Pius XII Postulator Assails "Distorted" News Leaks
Jesuit Cites "Irresponsible Behavior" by Some Historians
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VATICAN CITY, JULY 26, 2001 (Zenit.org).- Some Jewish members of a panel probing Pius XII´s wartime activities have "repeatedly leaked distorted and tendentious news" to the media and are guilty of "irresponsible behavior," a Jesuit historian charged today.
Jesuit Father Peter Gumpel, the postulator of the cause of beatification of Pius XII, made his statement in a declaration authorized by the Vatican.
"From the beginning of the work, some -- not all -- of the members of the Jewish component of the group publicly spread the suspicion that the Holy See was trying to conceal documents that, in its judgment, would have been compromising," Father Gumpel said.
"These persons then repeatedly leaked distorted and tendentious news, communicating it to the international press," the German historian lamented.
His comments came in the wake of a decision by the commission of Jewish and Catholic historians to halt its investigation into Pius XII´s conduct during the Holocaust.
The panel contended that the Vatican has not offered it access to the archives necessary for its research. But Father Gumpel noted that 3 million pages of documents have not yet been cataloged and thus not yet usable by scholars.
The commission communicated its decision in a letter addressed to Cardinal Walter Kasper, president of the Pontifical Commission for Interreligious Relations with Judaism, who is directing the initiative. Elan Steinberg, director of the Jewish World Congress, reported the decision to the New York media.
The commission was established in 1999 to probe accusations that Pius XII avoided public condemnation of Nazi atrocities. The group comprised three Jewish historians and three Catholics, who were reduced to two, after Eva Flieschner resigned.
On June 21, Cardinal Kasper requested the preparation of a final report by the historians. The request, made in a letter, acknowledged that the Vatican archives, from 1923 onward, are not accessible to researchers for technical reasons.
On July 20, the five historians responded with a letter addressed to the cardinal, in which they said that "without a positive response to our respectful request" to study these archives, the commission´s conclusions are not credible. Therefore, they suspended their work.
Professor Michael Marrus of the University of Toronto, one of the three Jews on the commission, said that this "does not necessarily mean the end of our work. I believe we must continue at a certain level, although the Vatican´s support in this topic would have been very useful."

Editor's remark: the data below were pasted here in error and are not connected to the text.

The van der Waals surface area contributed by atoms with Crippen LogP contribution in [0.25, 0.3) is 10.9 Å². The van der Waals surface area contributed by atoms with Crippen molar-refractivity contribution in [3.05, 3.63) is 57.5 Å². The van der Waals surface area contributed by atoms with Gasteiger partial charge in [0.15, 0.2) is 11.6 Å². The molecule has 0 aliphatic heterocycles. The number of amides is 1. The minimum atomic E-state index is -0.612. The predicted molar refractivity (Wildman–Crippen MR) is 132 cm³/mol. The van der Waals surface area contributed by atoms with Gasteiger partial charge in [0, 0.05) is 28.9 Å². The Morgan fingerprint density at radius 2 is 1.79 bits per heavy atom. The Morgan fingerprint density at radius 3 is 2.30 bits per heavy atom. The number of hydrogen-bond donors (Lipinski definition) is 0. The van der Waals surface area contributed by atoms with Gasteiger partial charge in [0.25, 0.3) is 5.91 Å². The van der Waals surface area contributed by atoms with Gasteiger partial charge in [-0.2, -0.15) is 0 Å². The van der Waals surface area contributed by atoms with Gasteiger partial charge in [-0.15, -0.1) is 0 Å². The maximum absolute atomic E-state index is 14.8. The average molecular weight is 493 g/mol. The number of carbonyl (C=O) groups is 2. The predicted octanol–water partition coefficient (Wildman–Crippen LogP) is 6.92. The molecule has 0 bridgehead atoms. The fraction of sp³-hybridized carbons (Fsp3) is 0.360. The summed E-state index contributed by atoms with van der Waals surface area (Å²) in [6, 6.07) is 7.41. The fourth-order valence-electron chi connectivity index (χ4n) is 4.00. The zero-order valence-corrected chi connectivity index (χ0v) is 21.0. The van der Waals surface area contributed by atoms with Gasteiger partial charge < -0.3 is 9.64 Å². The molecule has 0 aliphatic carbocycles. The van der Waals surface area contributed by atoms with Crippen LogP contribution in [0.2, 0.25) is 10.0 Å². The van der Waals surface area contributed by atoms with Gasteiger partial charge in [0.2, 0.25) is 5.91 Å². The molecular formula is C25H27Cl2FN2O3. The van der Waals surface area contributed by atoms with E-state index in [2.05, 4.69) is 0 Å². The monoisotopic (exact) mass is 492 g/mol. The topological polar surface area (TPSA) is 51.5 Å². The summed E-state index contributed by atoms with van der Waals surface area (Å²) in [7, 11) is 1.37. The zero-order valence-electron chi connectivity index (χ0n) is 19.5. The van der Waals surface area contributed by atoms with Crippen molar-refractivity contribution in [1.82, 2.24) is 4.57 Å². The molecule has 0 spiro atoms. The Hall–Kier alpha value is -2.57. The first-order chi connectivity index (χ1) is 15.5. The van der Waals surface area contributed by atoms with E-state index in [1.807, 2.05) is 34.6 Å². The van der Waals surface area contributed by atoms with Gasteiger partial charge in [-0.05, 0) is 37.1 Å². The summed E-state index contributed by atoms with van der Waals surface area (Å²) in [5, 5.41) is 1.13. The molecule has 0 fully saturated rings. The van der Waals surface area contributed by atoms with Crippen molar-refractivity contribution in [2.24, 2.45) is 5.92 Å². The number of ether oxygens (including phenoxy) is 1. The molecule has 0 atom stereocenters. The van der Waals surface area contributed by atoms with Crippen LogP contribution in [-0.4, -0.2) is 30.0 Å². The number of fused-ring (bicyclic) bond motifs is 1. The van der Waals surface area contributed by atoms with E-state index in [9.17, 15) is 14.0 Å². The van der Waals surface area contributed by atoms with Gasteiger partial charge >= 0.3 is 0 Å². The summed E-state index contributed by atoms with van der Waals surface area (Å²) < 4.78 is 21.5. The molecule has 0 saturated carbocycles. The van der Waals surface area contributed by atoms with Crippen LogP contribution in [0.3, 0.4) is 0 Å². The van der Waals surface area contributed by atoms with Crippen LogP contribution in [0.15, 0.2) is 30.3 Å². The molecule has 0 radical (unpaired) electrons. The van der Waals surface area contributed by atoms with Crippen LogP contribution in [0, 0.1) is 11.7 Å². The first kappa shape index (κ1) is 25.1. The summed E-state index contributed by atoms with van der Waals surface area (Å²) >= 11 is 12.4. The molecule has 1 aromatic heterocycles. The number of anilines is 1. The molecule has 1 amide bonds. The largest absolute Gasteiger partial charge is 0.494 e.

Eugene Fisher, Catholic coordinator of the commission and adviser of the U.S. bishops´ conference, said that two archivists are working as fast as possible to catalogue the post-1922 documents. He added: "The question is not if the documents are published, but when. It is only a question of time."
Father Gerald Fogarty, the other Catholic expert on the commission, said that he does not think the Vatican is concealing evidence that would implicate Pius XII. "I doubt that there is a smoking pistol in those documents," he said.
Seymour Reich, the Jewish coordinator of the group, said he feels "very disappointed with the Vatican´s lack of response."
For his part, at the request of the Vatican State Secretariat, Father Gumpel published a note today [see Documents] in which he accuses some commission members of betraying the trust placed in them, including inaccurate news leaks.
The Jesuit also cited another problem, regarding 12 volumes of documents published by the Vatican relating to World War II.
"Each member of the group examined two volumes," Father Gumpel wrote, "and each one of them should have written a report. At the end of this preliminary work, the disparity in the judgments was such that Eugene Fisher, the group´s coordinator, said: ´They were so different in form and substance that a joint summary report would have been most difficult to write.´"
Father Gumpel also complained about the historians´ lack of interest in the 47 reports he wrote last October in response to their questions.
Likewise, the German Jesuit pointed out that the cataloging of the archives, being carried out by the Vatican, will make possible a full consultation of its documents, unlike the situation in the United States and England, where many documents remain reserved.
"It is evident that the tendentious news spread in recent days is groundless, the objective being clearly one of publicity to the detriment of the Holy See," Father Gumpel wrote.
"Thus," he added, "this initiative, which was intended to improve relations between the Catholic Church and the Jewish community, has failed, and this is the direct responsibility of those who, contravening the most elementary academic and human norms, have made themselves culpable of irresponsible behavior."